Just like CBI, DA’s office and all of law enforcement they were so quick to file this away, put a pretty bow on top with a notch in their belt, the media is following suit. This is a triple homicide and illegal termination of a pregnancy that was fast tracked in a matter of a couple of months like no other case I can recall. The media and this particular show didn’t want to dig and go through the multifaceted, complex layers of all the characters because either it would be to much like work, or if they did they would point out variables the entire legal system missed completely. I think they rushed to sputter something out that was no more than regurgitation of what we already know. Can’t take everything at face value, as you are pointing out. I’ll pull a page from Shrek, onions have layers, as you go through them it will bring tears to your eyes and yes it may blur your vision momentarily but sometimes you need to so you can see things you otherwise would have never seen.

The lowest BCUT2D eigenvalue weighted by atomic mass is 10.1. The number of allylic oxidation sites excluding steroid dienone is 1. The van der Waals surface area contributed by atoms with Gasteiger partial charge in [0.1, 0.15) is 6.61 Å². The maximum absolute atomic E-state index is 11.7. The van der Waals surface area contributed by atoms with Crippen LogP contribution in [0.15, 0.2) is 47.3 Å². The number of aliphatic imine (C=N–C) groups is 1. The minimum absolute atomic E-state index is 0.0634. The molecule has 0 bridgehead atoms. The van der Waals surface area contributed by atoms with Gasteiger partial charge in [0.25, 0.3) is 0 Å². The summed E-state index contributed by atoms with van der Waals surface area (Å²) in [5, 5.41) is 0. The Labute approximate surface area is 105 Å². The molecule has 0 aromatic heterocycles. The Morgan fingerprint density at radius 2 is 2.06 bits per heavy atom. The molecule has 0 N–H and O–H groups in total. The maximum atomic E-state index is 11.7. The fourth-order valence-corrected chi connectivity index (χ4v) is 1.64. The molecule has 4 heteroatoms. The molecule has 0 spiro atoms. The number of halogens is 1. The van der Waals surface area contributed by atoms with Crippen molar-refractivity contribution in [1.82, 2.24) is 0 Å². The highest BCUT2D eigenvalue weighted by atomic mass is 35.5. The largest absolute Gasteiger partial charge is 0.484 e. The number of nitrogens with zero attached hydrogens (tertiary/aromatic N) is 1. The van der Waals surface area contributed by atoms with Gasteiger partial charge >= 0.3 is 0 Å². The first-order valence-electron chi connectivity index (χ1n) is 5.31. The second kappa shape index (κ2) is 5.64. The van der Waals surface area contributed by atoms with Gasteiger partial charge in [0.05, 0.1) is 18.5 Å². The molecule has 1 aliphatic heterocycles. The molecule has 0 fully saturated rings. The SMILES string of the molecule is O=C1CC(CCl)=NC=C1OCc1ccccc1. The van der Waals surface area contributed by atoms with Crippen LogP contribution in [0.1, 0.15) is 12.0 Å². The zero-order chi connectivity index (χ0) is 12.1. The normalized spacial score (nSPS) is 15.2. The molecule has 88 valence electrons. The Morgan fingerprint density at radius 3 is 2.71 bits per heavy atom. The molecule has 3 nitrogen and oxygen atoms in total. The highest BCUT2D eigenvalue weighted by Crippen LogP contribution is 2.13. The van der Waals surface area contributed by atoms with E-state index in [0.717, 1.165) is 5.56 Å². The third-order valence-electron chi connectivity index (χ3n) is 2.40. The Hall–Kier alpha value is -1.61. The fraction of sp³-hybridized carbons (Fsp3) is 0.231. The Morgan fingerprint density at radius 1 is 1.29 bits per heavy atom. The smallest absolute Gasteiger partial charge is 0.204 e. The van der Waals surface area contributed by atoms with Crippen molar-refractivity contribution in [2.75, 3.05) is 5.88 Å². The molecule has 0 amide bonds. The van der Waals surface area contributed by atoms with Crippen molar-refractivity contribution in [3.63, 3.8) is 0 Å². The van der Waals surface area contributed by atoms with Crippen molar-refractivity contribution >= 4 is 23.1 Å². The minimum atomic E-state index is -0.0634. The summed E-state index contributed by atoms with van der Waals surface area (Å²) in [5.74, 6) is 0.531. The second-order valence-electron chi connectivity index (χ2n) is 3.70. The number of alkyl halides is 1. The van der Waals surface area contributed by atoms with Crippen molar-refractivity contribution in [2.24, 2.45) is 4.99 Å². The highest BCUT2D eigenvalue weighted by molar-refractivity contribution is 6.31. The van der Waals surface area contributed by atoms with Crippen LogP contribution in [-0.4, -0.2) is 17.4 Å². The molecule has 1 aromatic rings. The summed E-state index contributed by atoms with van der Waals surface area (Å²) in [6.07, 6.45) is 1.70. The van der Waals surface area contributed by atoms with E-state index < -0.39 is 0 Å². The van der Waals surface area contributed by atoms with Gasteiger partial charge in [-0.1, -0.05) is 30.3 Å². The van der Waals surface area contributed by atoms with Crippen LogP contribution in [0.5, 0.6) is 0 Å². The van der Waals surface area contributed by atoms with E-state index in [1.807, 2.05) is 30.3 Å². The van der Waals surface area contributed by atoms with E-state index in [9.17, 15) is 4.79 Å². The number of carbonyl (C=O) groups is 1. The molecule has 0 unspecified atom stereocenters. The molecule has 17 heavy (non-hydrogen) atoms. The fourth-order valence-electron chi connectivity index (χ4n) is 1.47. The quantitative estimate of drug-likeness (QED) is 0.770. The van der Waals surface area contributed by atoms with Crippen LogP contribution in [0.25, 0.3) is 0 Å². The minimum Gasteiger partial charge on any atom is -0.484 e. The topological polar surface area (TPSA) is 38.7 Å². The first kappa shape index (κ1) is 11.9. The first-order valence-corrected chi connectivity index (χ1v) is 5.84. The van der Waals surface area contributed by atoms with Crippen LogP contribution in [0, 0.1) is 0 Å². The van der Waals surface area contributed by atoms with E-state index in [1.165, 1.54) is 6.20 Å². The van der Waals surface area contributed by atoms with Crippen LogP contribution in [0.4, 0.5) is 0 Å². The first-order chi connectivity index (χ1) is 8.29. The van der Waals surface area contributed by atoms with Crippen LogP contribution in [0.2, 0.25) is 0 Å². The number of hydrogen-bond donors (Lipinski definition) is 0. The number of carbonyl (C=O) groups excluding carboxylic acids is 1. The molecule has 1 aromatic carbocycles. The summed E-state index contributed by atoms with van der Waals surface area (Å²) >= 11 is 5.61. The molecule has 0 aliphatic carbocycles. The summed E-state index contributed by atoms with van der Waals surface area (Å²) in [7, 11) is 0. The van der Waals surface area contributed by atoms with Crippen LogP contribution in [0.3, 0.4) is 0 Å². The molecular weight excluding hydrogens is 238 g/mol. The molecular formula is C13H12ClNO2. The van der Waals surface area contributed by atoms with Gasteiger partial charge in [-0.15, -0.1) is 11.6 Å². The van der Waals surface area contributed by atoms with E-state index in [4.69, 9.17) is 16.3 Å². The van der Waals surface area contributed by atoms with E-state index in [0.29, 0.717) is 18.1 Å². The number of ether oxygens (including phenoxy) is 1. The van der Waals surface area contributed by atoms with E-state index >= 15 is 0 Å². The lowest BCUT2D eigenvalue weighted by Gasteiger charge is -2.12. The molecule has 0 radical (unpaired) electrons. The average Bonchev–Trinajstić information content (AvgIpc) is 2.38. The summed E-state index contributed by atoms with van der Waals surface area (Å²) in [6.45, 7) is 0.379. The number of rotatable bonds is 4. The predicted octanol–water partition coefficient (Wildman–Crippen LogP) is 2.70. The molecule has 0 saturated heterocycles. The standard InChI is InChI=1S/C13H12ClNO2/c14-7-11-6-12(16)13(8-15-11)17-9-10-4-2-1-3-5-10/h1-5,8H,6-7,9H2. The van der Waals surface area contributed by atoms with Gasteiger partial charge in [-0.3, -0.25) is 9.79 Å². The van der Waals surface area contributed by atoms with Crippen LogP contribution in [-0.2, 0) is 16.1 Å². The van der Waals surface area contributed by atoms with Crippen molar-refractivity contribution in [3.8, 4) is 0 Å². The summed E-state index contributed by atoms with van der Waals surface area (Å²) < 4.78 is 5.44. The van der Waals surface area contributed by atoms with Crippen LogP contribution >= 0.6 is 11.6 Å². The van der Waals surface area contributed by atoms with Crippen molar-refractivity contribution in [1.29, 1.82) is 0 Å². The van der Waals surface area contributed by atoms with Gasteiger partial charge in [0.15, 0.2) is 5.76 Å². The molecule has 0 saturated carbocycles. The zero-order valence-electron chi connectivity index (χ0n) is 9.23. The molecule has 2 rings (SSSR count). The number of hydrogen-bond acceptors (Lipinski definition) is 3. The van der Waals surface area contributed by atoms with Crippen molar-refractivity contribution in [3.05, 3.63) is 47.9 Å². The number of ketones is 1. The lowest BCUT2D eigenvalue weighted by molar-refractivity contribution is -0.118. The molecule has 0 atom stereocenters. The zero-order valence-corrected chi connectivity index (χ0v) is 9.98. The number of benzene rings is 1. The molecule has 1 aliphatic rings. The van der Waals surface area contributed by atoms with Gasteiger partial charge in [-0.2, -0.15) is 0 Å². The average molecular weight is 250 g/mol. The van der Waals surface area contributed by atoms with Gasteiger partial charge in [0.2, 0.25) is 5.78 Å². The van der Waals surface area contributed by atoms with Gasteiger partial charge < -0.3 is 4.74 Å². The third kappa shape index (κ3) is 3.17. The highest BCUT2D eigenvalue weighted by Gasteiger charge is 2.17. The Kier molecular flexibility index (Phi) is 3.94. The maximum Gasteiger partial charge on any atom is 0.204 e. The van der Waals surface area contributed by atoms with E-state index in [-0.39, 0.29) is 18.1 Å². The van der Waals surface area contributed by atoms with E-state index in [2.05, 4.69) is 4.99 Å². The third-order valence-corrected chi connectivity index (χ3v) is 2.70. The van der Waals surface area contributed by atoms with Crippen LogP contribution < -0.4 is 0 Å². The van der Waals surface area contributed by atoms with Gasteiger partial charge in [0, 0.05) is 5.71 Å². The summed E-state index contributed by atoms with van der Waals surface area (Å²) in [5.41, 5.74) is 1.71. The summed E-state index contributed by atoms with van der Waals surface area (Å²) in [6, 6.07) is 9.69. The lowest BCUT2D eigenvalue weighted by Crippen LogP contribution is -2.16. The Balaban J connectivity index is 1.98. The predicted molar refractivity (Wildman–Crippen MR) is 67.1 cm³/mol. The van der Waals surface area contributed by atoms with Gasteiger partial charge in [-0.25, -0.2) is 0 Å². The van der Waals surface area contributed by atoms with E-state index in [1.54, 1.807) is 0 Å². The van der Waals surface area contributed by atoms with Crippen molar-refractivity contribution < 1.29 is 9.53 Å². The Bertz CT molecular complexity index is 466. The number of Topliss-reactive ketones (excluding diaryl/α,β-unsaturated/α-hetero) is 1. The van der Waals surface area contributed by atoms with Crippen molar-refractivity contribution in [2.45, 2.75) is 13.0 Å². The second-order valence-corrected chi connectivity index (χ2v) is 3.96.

3. Holly

    Exactly there was so much more at play here than a man killing his family and being called narcissistic or sociopathic but like you said above, LE had no idea then and still have no idea today the full scope of this crime or CW mindset. The problem in this crime is you have the 3 major players, Chris, Shanann, and Kessinger who are all 3 f’d up. Then you have their families who won’t tell the truth about how messed up their kids were and actually protect or deny any and all aspect of their mental health. All 3 major players in this crime plus the parental dynamics from childhood ALL played a key role in this murder. It would take lots and lots of resources, time, and professionals to unravel this knotted ball of yarn. One could only imagine all the shit that would have come into play had this gone to trial. I don’t know exactly what label to put on Chris Watts as he’s a little of this and that and some in between but, the strange thing about this crime is so are Shanann and Kessinger.

  4. Remembering Lives

    Many people successfully hide their true natures from their loved ones for decades. I was fascinated by a book written by a female sociopathic lawyer. Those around her do not have a clue about her sociopathy. I think many manage to go through their lives probably causing all manner of chaos around them but still remain relatively unnoticed. Those of us who have had our lives touched by the likes of narcissists and psychopaths tend to notice certain things more readily.
    If anything I think we underestimate the effects of their behaviours.